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Jan 17, 2018 8:54 AM CST
I am a total novice when it comes to caring for potted bulbs and I have an amaryllis that I inherited from my Aunt, it is likely 10 years old (or more). It is still in the same container it has been in for 7 years at least, which is a small glass container with a little bit of soil and pebbles on top. There are what looks like 3 bulbs in there. When my Aunt had it, it bloomed beautifully every year... since I have had it, it has not bloomed but it always goes dormant in the fall and comes back to life with green sprouts this time of year and then leafs out over the spring and summer. I know it needs new soil and probably a new container but I am afraid to do anything to it because I don't want to kill it... can anyone offer some advice on what I should to to improve its situation, and maybe even coax it to bloom again? I have read a lot of pages that talk about how to care for them and get them to produce blooms, but with this one being so old, I didn't just want to repot it and do the wrong thing. Any tips or advice are welcomed... it has a lot of sentimental meaning to me and I would love to keep it alive and happy!
Thanks in advance
Jan 17, 2018 2:24 PM CST
|Wow, you have the ultimate "pass along" Amaryllis.
Amaryllis bulbs are relatively hardy and will survive in conditions that might not be conducive to blooming. But something needs to change in order to get them to bloom again. I bet the roots need more room, drainage and nutrition. Also, the bulbs may need a bit more light. Try repotting the 3 bulbs into a clay pot with a drainage hole with good quality potting soil. The pot doesn't need to be huge, just slightly bigger than the diameter of the 3 bulbs. Make sure the neck of the bulbs are above the soil line. Fertilize during active growth, and put outside when frost free with half day sun. You probably aren't going to see blooming next year, but hopefully in 2-3 years. Good luck.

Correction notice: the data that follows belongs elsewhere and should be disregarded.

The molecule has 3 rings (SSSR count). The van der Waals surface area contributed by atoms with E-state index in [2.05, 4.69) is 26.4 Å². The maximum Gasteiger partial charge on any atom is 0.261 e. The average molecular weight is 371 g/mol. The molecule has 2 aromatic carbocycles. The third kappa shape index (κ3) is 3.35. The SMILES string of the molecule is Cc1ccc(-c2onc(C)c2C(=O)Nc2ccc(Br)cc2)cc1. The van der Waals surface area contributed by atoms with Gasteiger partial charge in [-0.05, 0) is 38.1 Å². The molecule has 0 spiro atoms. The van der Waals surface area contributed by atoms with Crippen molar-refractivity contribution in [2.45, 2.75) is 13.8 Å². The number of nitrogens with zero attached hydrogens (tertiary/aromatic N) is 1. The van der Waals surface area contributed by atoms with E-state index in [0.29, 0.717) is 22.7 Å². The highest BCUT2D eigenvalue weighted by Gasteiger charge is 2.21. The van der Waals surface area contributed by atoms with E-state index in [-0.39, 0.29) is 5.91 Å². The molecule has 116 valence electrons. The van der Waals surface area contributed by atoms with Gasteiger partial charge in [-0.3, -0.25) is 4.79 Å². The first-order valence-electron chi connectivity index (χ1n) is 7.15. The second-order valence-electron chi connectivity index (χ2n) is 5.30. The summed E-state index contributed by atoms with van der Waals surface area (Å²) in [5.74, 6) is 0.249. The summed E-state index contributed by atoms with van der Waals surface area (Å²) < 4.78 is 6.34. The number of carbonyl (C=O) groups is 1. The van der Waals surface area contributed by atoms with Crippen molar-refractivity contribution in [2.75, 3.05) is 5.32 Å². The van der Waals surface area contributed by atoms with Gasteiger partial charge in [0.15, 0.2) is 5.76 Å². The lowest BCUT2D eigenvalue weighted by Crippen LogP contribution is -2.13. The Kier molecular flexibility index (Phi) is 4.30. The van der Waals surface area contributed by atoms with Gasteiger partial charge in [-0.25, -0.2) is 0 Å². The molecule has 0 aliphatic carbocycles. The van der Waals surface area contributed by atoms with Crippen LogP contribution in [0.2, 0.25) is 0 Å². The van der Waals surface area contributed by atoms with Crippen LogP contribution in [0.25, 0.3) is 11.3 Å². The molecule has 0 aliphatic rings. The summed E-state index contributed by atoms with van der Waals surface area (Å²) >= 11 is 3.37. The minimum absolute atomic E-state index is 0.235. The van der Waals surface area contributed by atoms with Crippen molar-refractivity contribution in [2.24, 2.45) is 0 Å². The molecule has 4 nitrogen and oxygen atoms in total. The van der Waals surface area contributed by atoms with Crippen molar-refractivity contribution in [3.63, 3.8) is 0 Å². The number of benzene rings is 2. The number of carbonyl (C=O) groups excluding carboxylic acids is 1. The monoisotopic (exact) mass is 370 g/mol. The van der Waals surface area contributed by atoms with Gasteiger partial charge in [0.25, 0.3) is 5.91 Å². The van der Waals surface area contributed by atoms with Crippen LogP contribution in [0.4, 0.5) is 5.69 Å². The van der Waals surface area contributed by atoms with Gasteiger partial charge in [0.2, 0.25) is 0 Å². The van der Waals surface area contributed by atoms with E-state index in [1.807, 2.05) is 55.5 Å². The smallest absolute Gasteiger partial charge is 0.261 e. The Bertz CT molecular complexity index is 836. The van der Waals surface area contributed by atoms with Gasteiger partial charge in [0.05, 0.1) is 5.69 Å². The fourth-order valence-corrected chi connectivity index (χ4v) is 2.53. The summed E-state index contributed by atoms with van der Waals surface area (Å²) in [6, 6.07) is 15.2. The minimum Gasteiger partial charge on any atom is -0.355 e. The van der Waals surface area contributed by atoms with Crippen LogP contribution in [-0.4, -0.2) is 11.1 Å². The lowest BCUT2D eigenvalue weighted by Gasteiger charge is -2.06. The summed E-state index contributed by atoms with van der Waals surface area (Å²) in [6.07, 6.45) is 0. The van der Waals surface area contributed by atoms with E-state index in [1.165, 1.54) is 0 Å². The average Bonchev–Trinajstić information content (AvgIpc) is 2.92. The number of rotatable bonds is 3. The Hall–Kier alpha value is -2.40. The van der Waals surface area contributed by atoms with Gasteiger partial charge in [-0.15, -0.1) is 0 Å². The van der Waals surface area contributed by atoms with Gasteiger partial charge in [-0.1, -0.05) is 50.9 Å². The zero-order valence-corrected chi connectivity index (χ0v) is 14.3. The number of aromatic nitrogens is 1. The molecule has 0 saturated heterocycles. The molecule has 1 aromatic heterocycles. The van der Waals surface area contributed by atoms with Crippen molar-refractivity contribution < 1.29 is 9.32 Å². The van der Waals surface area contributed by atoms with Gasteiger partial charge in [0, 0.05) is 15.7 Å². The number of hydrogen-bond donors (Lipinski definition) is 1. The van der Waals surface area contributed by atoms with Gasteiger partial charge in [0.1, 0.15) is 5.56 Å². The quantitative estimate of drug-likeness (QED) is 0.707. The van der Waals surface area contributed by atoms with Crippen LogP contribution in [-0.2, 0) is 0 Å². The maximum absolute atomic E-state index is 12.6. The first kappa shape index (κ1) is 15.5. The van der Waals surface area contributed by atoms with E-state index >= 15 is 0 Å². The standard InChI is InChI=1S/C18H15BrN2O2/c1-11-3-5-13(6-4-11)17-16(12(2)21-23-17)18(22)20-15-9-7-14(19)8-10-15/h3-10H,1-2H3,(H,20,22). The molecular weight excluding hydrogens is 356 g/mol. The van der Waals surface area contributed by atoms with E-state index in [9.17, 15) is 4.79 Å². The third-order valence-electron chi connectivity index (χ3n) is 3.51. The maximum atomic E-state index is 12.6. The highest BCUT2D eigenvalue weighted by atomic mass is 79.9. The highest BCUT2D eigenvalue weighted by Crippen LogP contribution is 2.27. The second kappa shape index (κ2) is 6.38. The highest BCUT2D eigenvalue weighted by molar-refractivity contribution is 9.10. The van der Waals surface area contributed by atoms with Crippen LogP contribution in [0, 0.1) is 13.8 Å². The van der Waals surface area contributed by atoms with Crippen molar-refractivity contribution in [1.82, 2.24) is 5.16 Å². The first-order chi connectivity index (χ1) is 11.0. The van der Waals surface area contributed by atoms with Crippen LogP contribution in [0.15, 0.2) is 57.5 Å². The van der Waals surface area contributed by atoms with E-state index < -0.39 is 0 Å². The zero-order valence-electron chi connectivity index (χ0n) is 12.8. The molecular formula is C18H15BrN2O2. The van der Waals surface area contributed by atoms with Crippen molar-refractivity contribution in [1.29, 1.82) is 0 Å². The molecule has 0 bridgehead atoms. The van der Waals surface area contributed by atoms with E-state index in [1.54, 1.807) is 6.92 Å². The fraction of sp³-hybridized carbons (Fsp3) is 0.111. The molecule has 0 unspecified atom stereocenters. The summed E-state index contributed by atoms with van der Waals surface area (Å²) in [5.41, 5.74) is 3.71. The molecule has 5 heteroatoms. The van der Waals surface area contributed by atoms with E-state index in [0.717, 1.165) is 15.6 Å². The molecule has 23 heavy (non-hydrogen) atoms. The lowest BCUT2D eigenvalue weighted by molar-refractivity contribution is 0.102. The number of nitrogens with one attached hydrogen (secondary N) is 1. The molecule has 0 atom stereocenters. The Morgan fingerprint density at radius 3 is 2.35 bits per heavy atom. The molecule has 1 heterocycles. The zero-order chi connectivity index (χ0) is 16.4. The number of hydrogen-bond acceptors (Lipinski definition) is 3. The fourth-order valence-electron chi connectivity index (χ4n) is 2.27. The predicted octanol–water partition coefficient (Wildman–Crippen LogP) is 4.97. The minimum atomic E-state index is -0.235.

Jan 18, 2018 8:12 AM CST
| Yes to everything Barbara said. Also, keep in mind that it takes 2 years for a flower to form inside the bulb - Amaryllis bulbs actually work on 2 years of blooms at a time - during the active growing stage I use slow release granular bulb fertilizer and/or a weak solution of liquid fertilizer I apply at each watering. I stop all fertilizing around August, then let it go dormant with the cool weather. Bring it inside before the first hard frost and set it in a cool, low light area. It needs to go dormant for 8-12 weeks. Be patient, and good luck! Happy flowering!
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Name: Will Creed
Professional indoor plant consultan
Jan 19, 2018 11:48 AM CST
|The fact that your Amaryllis bloomed every year for your aunt potted as it is, suggests that repotting is not essential if you would rather not try it. However, your aunt was doing something other than what you have done. If she is still available, you may want to get details on her routine for watering, dormancy, etc. If not, perhaps you can recall some details of what she did and try to duplicate them.
The most difficult part may be that the glass container does not have drain holes (I assume) and that makes proper watering difficult. Make sure it gets maximum sunlight when it is growing leaves. Be sure to provide complete dormancy for 8 weeks in the fall.
As others have mentioned, the bulbs are quite tough. You may need a knife to pry it out of its container. If you do so, I suggest that you also try to separate the individual bulbs and put each into their own small pots, although that is not essential.
Repotting may disrupt the flowering cycle this year. However, they will bloom annually if properly cared for. If you use a pot that is too large, then it may take several years for the bulb to fill the pot with roots before blooming. Always keep your Amaryllis as tightly potted as possible.
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